Long-Term potential of Nuclear Power remains high: IAEA Report
The world’s installed nuclear power capacity could increase by 123 percent in 2050 compared to current 2016 level, says a new report by the International Atomic Energy Agency (IAEA).
The long-term potential of nuclear power remains high, according to the latest IAEA report, titled International Status and Prospects for Nuclear Power 2017, which analyses the factors that could influence the future of nuclear power. Although the global expansion of nuclear energy is projected to slow down in coming years.
IAEA’s forecasts for global installed nuclear power capacity in the high case indicate an increase from 2016 levels by 42% in 2030, by 83% in 2040 and by 123% in 2050. While the low case projects a dip in capacity of -12% in 2030 and -15% in 2040 before rebounding to present levels in 2050.
The main factors that will influence the future of nuclear energy are safety, funding and financing, public acceptance, nuclear policies, electricity markets and innovation.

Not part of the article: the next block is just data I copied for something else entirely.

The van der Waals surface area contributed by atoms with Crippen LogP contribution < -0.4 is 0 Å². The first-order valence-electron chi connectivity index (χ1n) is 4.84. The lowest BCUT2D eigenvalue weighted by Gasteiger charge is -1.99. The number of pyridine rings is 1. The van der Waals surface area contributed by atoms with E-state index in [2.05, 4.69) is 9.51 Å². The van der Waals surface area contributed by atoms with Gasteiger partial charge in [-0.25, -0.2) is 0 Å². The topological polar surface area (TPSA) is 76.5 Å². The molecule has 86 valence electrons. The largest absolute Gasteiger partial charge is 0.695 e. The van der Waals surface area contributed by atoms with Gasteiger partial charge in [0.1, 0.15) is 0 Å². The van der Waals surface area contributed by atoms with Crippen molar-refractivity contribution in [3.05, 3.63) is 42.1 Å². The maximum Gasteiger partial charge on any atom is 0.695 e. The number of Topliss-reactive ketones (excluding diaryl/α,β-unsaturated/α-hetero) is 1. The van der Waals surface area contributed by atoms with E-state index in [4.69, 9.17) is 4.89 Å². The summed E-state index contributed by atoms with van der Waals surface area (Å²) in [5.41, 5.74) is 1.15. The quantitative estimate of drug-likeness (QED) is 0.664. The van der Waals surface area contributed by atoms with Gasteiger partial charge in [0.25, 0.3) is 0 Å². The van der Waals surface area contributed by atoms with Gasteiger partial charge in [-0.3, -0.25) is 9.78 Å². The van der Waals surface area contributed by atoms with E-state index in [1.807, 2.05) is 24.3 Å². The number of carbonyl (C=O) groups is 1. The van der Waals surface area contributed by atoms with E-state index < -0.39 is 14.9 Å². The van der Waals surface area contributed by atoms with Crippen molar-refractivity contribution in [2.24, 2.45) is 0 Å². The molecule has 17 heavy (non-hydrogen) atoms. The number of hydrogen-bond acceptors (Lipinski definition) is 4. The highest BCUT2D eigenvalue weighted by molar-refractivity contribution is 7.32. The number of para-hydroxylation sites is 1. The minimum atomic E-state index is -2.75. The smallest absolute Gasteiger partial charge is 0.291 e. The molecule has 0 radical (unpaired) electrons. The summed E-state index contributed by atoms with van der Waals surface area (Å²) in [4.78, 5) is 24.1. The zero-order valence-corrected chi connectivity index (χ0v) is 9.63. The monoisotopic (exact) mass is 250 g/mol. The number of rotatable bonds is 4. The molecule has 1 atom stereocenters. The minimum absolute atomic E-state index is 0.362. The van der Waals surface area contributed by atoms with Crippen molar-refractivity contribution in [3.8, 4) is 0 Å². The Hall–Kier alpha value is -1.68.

As global electricity demand growth continue driven by emerging economies, presently 28 countries are interested in introducing nuclear power. Of the 30 countries already operating nuclear power plants, 13 are either constructing new ones or are actively completing previously suspended construction projects, and 16 have plans or proposals for building new reactors.
Nuclear power and climate change
Nuclear power, as a low carbon technology, has significant potential to contribute to efforts to address the climate challenge, the report notes. “A major shift of energy investments from fossil fuels towards low carbon technologies was observed in 2015 and 2016. However, although investments in nuclear power generation reached $21 billion in 2015, $221 billion were invested in energy efficiency initiatives and $313 billion in renewables” it said.
If nuclear power’s potential as a low-carbon energy source grows in recognition and advanced reactor designs further improve both safety and radioactive waste management, the use of nuclear power could grow significantly, the report says.
“In some countries, concerns about climate change provide an incentive to support continued operation of nuclear power plants, or are part of the argument for a new build programme,” said Mikhail Chudakov, Deputy Director General and Head of the Department of Nuclear Energy.
“Over time advanced technologies may become commercially available for consideration as part of a low carbon energy mix. More than 30 advanced water cooled reactors are already under construction worldwide. In the meantime, and in light of increased demand for clean energy, maintaining an operating fleet is necessary in order to bridge the gap between existing and next-generation technologies.”